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If you are working with long pieces of yarn, you will find the long unbraided pieces of yarn will start getting tangled. Every few yarn placements run your fingers through the long pieces of yarn to untangle them.

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When the braid has reached a desired length take the yarns off the loom and tie off the braid like you did when you were first tying the pieces of yarn together.

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FYI: Try making a cord grabbing the yarn 2 slots down from the open slot or even 4 slots down. Each has its own look. Just make sure you do it the same for the entire braided cord or you can develop “holes” in the cord.

What if you want to make really long braided cords to use with other projects?

If the yarns you are working with are too long you will have a tangled mess you won’t be able to control. You can wrap lengths of yarn around cardboard pieces and let out a little at a time, although when I tried this my cardboard spools were constantly getting tangled, too! So, what I do is cut my initial yarns at different lengths so I run out of the yarn at different times. As one piece of yarn runs out, I tie on more yarn to that piece. The tails from the tie get woven inside the braid. I cut the initial yarns at different lengths because I do not want them to run out at the same time. This would create a huge bulge in the braided cord. By spreading out when each individual piece of yarn runs out, you spread out where the knots are in the cord and they are virtually invisible.

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What to do with the braided cords?

Below are some ideas for using the braided cords but I do believe the best thing about the star braiding loom is the ability for children that are quite young to experience the joy of working with fibers. I see this craft mainly as a learning experience much more concerned about the process than the product, but there are many things you can do with the braided cords.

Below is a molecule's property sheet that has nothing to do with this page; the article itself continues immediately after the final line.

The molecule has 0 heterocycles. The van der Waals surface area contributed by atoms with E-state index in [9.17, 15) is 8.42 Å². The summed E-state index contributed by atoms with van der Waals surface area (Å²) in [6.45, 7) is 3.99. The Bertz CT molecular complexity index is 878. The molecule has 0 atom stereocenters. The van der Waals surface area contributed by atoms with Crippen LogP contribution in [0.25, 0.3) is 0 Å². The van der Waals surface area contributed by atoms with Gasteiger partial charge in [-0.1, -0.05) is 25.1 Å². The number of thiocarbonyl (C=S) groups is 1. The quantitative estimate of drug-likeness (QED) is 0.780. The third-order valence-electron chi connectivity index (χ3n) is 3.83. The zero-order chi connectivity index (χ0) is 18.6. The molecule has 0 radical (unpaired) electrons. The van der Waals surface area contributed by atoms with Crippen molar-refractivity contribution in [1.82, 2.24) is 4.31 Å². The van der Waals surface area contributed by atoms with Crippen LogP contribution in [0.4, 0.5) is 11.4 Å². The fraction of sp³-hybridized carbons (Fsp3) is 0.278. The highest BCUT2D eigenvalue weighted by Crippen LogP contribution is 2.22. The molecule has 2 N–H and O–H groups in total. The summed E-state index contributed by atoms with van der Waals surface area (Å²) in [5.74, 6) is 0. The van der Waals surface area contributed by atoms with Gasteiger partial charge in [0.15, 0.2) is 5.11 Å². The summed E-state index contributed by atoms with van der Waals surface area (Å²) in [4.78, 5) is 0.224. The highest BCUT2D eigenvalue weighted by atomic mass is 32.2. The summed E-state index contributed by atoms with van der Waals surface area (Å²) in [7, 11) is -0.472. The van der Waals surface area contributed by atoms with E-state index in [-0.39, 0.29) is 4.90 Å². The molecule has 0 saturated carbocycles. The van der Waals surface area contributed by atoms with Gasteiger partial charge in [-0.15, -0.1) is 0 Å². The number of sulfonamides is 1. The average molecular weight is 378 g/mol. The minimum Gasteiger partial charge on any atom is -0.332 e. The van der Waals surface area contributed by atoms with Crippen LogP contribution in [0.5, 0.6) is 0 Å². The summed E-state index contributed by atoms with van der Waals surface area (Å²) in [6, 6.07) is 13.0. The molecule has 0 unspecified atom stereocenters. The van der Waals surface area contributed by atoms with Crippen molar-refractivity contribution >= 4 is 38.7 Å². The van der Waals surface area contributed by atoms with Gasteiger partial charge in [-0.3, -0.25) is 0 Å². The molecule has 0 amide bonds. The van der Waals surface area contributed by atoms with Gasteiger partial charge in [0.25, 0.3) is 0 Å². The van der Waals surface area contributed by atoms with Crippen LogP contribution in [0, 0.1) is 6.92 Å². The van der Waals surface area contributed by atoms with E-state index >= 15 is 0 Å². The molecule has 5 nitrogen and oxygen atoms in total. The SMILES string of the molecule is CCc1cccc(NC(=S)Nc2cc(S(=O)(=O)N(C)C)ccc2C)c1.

Basically, you have just created a small rope or cord. The size or diameter of the braid will depend on the size of the thread you were using. We have made these using a wide array of threads and yarns. We have used embroidery floss to chunky yarn. We have used jute and twine. Experiment.

Jewelry: You can make chokers, bracelets and anklet bracelets. For those we like to use the 100% cotton because they do not irritate our skin. You can find thicker cotton yarns or use embroidery floss for thin bracelets. Do a google search on “kumihimo” for tons of inspiration!

Shoelaces: These work great to make colorful shoe laces. Again, we like to the 100% cotton for the shoe laces.

Icords: If you use yarn, you can use these like you would any icord strand. They can be braided together to make wider braids to be used as belts or bracelets. They can be wound in circles to make coasters, hot pads, seat covers and awesome rugs in gnome, fairy and doll houses. If you use chunky yarns, they can be coiled and sewn together to make hats and or an afghan.

Woven: When you are done with your braids, try using them to weave place mats.

Macrame: You can use the braided cords with macrame patterns.

Use your imagination! I’ve been meaning to try knitting with the braided cords. I think the effect would be awesome, although it would take a LONG time to make enough cording!

Try doing a google search on uses for icords or macrame patterns.

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Kimara

3 Comments


  1. If you wanted to make a bigger project like a rug with the cords, would you continue to tie into your original cord while in the braider or is there a good way to join the cords after they come out of the braider if you made several separate ones?
    Thank you for sharing this! I can’t wait to make a star braider and try it out.